The royal family has a very hands-off approach to social media: Though they dole out regular updates on their daily activities via the official Kensington Palace, Clarence House, and Buckingham Palace feeds, the individual members of the family aren’t allowed to manage any social media accounts themselves, a rule that prompted distress and dismay early last year, when Meghan Markle’s Twitter and Instagram accounts quietly disappeared ahead of her wedding. (Other members of the extended royal family, like Princess Eugenie, are allowed to have personal accounts, since being a royal isn’t their full-time job.)
This week, however, we got a glimpse of what it would be like if Queen Elizabeth II did run her own Instagram page, when she shared her first-ever post to the official Royal Family account during a visit to London’s Science Museum. The biggest takeaways from the history-making post: The queen doesn’t appear to be an emoji fan; she has a surprisingly solid grasp of the concept of a #TBT; and, as we’ve come to expect from anyone over the age of 60, she insists on signing her name at the end of every missive.
The photo she shared shows a letter written to Prince Albert, her great-great-grandfather, from Charles Babbage, a 19th-century mathematician widely credited as having invented the first computer. “In the letter, Babbage told Queen Victoria and Prince Albert about his invention the ‘Analytical Engine’ upon which the first computer programmes were created by Ada Lovelace, a daughter of Lord Byron,” Queen Elizabeth wrote. “Today, I had the pleasure of learning about children’s computer coding initiatives and it seems fitting to me that I publish this Instagram post, at the Science Museum which has long championed technology, innovation and inspired the next generation of inventors.”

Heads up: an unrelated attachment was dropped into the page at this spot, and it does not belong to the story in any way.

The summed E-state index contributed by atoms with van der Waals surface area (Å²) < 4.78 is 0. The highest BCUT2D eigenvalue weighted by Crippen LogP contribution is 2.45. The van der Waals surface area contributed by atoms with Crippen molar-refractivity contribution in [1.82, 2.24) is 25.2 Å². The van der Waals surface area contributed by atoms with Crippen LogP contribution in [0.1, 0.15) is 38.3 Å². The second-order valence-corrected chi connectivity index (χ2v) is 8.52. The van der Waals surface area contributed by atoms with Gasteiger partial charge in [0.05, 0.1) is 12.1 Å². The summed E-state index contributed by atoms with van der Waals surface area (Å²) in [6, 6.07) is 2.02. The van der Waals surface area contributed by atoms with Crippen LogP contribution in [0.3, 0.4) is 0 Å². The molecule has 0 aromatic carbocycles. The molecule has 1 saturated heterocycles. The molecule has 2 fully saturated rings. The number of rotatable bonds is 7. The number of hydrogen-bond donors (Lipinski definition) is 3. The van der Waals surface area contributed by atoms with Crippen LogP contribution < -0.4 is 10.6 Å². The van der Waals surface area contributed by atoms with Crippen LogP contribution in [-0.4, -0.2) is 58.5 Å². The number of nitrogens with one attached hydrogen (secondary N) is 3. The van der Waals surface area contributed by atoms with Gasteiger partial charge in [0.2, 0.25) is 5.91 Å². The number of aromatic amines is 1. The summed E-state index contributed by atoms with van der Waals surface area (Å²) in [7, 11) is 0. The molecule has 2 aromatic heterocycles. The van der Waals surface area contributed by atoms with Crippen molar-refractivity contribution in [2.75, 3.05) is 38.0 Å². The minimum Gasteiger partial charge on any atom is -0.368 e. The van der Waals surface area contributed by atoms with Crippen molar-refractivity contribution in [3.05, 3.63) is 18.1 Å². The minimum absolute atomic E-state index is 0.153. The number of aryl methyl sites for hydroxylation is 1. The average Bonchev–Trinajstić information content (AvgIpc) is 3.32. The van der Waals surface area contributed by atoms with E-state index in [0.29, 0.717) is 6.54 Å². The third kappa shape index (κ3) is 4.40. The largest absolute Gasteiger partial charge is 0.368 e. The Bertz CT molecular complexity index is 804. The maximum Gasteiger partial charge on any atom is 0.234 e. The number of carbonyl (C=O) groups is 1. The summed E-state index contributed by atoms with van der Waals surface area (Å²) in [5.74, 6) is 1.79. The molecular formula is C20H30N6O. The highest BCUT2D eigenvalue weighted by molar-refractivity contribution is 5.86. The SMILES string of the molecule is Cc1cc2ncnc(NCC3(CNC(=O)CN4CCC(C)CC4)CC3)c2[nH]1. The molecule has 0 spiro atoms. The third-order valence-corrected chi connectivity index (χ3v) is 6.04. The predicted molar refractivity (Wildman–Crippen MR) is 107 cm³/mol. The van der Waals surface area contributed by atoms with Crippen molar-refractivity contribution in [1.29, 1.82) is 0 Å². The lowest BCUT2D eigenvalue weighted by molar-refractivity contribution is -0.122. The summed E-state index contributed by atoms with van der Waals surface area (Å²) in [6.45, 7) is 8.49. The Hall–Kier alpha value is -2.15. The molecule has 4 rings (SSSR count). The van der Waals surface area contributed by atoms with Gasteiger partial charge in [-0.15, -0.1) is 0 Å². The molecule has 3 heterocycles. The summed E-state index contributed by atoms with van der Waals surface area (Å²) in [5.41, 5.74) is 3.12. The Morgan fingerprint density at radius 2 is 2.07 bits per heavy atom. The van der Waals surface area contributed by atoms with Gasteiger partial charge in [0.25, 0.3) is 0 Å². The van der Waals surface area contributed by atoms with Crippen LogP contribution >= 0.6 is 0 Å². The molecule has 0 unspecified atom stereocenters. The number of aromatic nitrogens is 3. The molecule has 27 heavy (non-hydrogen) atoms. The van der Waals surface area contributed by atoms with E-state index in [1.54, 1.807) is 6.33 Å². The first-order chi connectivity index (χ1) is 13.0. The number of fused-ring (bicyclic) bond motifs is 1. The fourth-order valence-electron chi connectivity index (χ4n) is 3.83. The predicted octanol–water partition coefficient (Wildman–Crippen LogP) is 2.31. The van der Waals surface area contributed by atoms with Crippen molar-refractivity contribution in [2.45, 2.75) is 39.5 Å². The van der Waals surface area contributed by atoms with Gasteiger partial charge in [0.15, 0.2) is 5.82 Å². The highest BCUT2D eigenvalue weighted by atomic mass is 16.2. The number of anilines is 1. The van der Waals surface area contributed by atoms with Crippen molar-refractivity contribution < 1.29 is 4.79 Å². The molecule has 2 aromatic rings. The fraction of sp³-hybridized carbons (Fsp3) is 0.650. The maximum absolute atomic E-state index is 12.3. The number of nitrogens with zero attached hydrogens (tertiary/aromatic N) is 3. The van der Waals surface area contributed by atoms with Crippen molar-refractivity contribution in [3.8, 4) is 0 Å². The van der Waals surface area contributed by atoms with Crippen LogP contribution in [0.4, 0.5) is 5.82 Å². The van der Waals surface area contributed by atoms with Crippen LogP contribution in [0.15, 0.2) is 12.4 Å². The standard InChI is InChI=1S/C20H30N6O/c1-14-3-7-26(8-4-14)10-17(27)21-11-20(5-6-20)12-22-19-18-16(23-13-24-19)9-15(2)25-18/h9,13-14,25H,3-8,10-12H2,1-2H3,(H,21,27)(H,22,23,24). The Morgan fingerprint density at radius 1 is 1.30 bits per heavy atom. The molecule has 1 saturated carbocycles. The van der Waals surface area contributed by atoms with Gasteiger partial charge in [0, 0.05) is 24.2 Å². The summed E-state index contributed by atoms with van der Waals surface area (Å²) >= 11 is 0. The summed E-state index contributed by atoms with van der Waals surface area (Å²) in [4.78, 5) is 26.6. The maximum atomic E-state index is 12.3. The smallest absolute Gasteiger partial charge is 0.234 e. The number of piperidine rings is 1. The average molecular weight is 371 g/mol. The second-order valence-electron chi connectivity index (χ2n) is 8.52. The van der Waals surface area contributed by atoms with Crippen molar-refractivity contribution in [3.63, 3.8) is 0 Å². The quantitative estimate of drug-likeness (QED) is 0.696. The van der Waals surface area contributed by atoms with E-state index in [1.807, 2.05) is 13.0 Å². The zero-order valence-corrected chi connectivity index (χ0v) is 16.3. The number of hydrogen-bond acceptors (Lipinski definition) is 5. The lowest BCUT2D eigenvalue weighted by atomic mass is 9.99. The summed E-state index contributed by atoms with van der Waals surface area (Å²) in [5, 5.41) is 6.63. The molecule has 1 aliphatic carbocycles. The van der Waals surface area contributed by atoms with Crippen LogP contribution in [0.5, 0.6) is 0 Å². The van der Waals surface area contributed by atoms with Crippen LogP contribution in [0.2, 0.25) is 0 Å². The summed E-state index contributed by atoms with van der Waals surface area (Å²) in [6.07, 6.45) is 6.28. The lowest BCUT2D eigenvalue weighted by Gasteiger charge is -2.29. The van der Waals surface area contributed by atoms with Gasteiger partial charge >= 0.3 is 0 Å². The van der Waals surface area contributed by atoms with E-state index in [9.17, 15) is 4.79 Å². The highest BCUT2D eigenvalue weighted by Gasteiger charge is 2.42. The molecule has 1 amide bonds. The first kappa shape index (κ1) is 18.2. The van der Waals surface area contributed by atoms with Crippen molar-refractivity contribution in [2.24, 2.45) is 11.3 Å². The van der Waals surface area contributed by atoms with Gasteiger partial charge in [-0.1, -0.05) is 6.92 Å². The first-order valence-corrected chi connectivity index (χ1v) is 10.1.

She signed the letter “Elizabeth R.,” which, despite sounding like the name of a Bachelor contestant, actually stands for Elizabeth Regina, using the Latin word for queen.
In a somewhat paradoxical turn of events, after QE2 had smashed the “Share” button, the Science Museum printed out a screenshot of her inaugural IG post and put that piece of paper on display (yes, really), all but negating not only the queen’s deft use of modern technology, but also the museum’s own dedication to innovation and “incredible scientific achievement.”
Elizabeth may not be the first queen to post on Instagram, but in 1976, she was the first monarch (and one of the very first people at all) to send an email, using very early technology at the Royal Signals and Radar Establishment research center. More recently, in 2014, during another visit to the Science Museum, she sent her first ever tweet, writing, “It is a pleasure to open the Information Age exhibition today at the @ScienceMuseum and I hope people will enjoy visiting,” and, once again, signing off with “Elizabeth R.” It’s only a matter of time before she’s Instagram Live-ing her annual Christmas address.